Hantavirus Pulmonary Syndrome Workup

Updated: Jan 15, 2019
  • Author: David J Cennimo, MD, FAAP, FACP, FIDSA, AAHIVS; Chief Editor: Michael Stuart Bronze, MD  more...
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Laboratory Studies

Specific diagnosis of Hantavirus pulmonary syndrome (HPS) may be achieved by serological techniques, polymerase chain reaction (PCR), and immunohistochemistry (IHC) studies, as follows:

  • RT-PCR can help detect viral RNA in blood and tissues and is the criterion standard for diagnosis. Diagnostic sensitivities and specificities of 100% and 94%, respectively, have been reported. [9]
  • IHC can help detect viral RNA in formalin-fixed tissues with specific antibodies.
  • Most commonly, HPS is confirmed by Hantavirus immunoglobulin M (IgM)–and immunoglobulin G (IgG)–specific serology results, usually measured by performing an enzyme-linked immunoassay. Approximately one third of patients with HPS have an elevated IgM titer at the time of clinical presentation. Another one third of patients have elevated titers of IgM and IgG to Hantavirus at the time of presentation. The remaining third develop an increase in IgG titers without an increase in the IgM titer during convalescence.

The following are other laboratory results that may aid in diagnosis:

  • Complete blood count (CBC) may show leukocytosis with a left shift, thrombocytopenia, and an elevated hematocrit due to hemoconcentration.
  • Peripheral blood smear may show atypical lymphocytes and/or immunoblasts, which have a high predictive value.
  • Hepatic panel may show mild transaminitis, but with a markedly elevated lactate dehydrogenase levels.
  • Coagulation studies may show mildly elevated activated partial thromboplastin time with a normal fibrinogen level. If the fibrinogen level is decreased, disseminated intravascular coagulation (DIC) should be considered.
  • Basic metabolic panel usually shows a baseline BUN and creatinine and a low bicarbonate level.
  • Urinalysis shows proteinuria in about 50% of cases.
  • Creatine kinase levels are elevated in 50% of cases.
  • Arterial blood gas analysis may reveal hypoxemia related to respiratory failure. Development of lactic acidosis and rapid respiratory deterioration usually portend death within 1-2 days.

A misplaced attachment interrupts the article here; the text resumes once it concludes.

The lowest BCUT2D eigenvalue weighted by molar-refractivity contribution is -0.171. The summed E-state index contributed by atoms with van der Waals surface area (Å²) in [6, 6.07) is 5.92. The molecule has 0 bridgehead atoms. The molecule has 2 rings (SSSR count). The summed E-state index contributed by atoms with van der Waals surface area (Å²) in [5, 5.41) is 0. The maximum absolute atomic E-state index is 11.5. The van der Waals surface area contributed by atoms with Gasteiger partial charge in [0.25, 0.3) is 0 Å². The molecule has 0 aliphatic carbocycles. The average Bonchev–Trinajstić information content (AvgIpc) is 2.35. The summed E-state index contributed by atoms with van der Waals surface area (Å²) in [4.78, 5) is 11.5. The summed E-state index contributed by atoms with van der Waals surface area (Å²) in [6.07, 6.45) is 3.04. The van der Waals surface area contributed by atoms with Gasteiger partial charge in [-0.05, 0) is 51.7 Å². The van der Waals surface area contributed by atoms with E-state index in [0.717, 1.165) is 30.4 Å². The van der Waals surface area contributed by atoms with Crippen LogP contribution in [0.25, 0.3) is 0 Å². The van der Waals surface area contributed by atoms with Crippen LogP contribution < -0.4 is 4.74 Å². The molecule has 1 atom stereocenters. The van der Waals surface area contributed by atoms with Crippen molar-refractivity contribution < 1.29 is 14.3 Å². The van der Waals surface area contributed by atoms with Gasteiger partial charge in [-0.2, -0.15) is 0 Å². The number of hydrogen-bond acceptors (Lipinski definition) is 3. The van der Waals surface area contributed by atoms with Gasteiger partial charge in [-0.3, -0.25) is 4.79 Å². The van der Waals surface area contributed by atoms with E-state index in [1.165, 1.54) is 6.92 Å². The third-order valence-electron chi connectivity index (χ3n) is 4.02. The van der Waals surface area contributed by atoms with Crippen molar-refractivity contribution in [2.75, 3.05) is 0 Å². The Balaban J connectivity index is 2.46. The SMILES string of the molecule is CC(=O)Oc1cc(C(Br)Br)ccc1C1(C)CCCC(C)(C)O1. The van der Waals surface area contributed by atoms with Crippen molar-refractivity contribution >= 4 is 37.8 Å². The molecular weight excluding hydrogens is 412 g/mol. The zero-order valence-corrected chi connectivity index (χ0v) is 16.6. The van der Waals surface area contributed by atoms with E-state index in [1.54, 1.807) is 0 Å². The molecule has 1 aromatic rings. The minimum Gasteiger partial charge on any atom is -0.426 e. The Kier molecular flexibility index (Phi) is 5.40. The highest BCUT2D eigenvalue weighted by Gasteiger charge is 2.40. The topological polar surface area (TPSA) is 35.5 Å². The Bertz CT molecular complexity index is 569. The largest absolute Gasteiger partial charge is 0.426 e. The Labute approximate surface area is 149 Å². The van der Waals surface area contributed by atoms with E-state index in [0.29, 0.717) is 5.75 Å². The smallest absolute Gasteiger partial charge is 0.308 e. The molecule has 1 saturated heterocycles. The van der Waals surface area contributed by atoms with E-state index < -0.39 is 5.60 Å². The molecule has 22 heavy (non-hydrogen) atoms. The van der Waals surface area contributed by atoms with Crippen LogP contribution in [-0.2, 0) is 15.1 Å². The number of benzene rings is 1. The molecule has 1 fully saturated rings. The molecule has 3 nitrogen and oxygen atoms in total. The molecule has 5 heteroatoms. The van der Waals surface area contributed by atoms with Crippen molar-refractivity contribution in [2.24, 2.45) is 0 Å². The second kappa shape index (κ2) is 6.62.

The serum albumin level is decreased in almost all patients with Hantavirus pulmonary syndrome (HPS). Although this depression represents an acute-phase reactant that may be observed in many types of infections, the presence of severe hypoalbuminemia in a previously healthy patient with an acute onset of respiratory distress should suggest HPS.

Isolation of Hantavirus in tissue culture is not clinically available because of the technical difficulty of achieving this and because of issues related to biosafety.


Imaging Studies

Chest Radiography

The chest radiograph typically shows a pattern of noncardiac pulmonary edema. Perihilar haziness ("shaggy heart sign") is characteristic of HPS. Almost all patients with HPS have interstitial edema due to pulmonary capillary leak, which manifests radiologically as peribronchial cuffing or Kerley B lines. Pleural effusions are also common.

The chest radiograph typically does not show new cardiomegaly or mediastinal widening.


Other Tests

Patients with HPS often have a normal pulmonary wedge pressure, decreased cardiac index, and elevated systemic vascular resistance. However, these studies are not necessary for the diagnosis.


Histologic Findings

The histologic findings of HPS are nonspecific and correlate with the pathophysiology of the disease. Histology of lung tissue reveals capillaritis, pulmonary capillary leak syndrome, or both. Hemorrhage is typically not observed. In patients with severe and/or prolonged hypotension, the kidneys may develop histological findings suggestive of ATN.